1. Diagnose and risk stratify chronic kidney disease
  2. Perform an initial workup and evaluation for new patient with CKD
  3. Identify possible interventions (pharmacological, dietary, and other) to slow CKD progression
  4. Utilize formulas to estimate GFR and Creatinine Clearance.
  5. Explain CKD to patients and counsel them on prognosis
  6. Identify the secondary complications caused by CKD and how to address them
  7. Identify patients who need a referral to nephrology
Maintenance of CKD Patients in Primary Care

Disclosures: Dr Topf lists the following disclosures on his website:

“I am on the speakers bureau for Astute Medical. I have an ownership stake in four Davita run dialysis clinics and one vascular access center. Astellas paid for my trip to Australia (Feb ’15) for me to speak at one meeting and three hospitals. Takeda Oncology made a donation to MM4MM the program that is taking me to Mount Everest in 2018.”

Time Stamps

  • 00:00 Intro
  • 03:13 Pick of the weeks
  • 08:49 Clinical Case
  • 09:36 How to explain CKD to patients
  • 12:16 Loss of GFR with age
  • 13:22 Which equation should be used to estimate GFR
  • 18:05 Creatinine clearance from 24 hour urine collection
  • 22:25 Initial workup upon diagnosis of CKD
  • 25:40 Interpreting tests for proteinuria
  • 26:52 Staging and prognosis in CKD
  • 32:00 Completing the initial workup for CKD
  • 33:52 Who needs a referral to nephrology?
  • 35:53 What labs to check in CKD and a discussion of secondary hyperparathyroidism
  • 40:32 Take home points
  • 42:30 Outro

Links from the show:

  1. Follow @kidney_boy on Twitter
  2. Check out Dr Topf’s Precious Bodily Fluids blog
  3. Mata Tea Gourd
  4. Citations Needed Podcast
  5. TED Radio Hour: Manipulation episode
  6. JAMA Article on oral semaglutide
  7. Creatinine Clearance calculator from Cornell Med
  8. Low protein diet for CKD probably ineffective

Other resources:  Check out Joel Topf’s slide deck from a recent Nephrology Update 2017 talk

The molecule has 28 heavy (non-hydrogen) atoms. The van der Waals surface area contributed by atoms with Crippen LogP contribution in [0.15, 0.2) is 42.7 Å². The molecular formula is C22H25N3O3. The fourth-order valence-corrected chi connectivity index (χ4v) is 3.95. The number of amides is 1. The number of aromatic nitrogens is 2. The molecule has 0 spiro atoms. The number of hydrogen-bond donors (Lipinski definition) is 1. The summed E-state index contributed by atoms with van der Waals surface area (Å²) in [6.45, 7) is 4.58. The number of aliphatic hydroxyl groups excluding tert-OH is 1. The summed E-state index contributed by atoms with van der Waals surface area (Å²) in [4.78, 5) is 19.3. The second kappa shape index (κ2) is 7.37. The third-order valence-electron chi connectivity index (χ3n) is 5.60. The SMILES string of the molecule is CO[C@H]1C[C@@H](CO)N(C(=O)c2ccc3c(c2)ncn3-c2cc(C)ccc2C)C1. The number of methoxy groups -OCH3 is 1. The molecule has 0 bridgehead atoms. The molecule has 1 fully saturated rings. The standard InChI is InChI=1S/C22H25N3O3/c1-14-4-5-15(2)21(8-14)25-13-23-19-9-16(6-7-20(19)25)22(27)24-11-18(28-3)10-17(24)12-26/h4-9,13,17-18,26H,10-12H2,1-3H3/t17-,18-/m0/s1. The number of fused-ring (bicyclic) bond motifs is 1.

1. November 13, 2017, 4:00pm Meghan Dwyer writes:

    Hi! Tried to access Joel Topf's Nephrology Update 2017 and the link appears to be not working - wonder if his site crashed with all of us curbsider fans trying to access it?! Thanks!

  2. November 24, 2017, 6:38pm Saad writes:

    Excellent podcast. I learned many things except for the one thing I was looking for. How should a primary care provider dose medications for patients with decrease renal function and for patient’s who are going through dialysis? Please look at the drug augmentin at epocrates. Please look at the renal dosing section and have someone explain that clearly, as one would describe to a newbie. Also, what should one do in a clinical / office setting where CrCl is not able to be obtained?

  3. November 28, 2017, 6:54pm Saad writes:

    Matt, I received your response through email. Thank you for responding to me.

  4. December 7, 2017, 4:33am Julie writes:

    Hi - How the guest doctor describes how he calculates the example equation with the twenty four hour creatinine clearance and then verbally runs through an example are two different things. One one he is saying to divide by the number of minutes in the day and the other he says to multiply by the number of minutes in the day. Could you please post the correct equation? Thank you! :)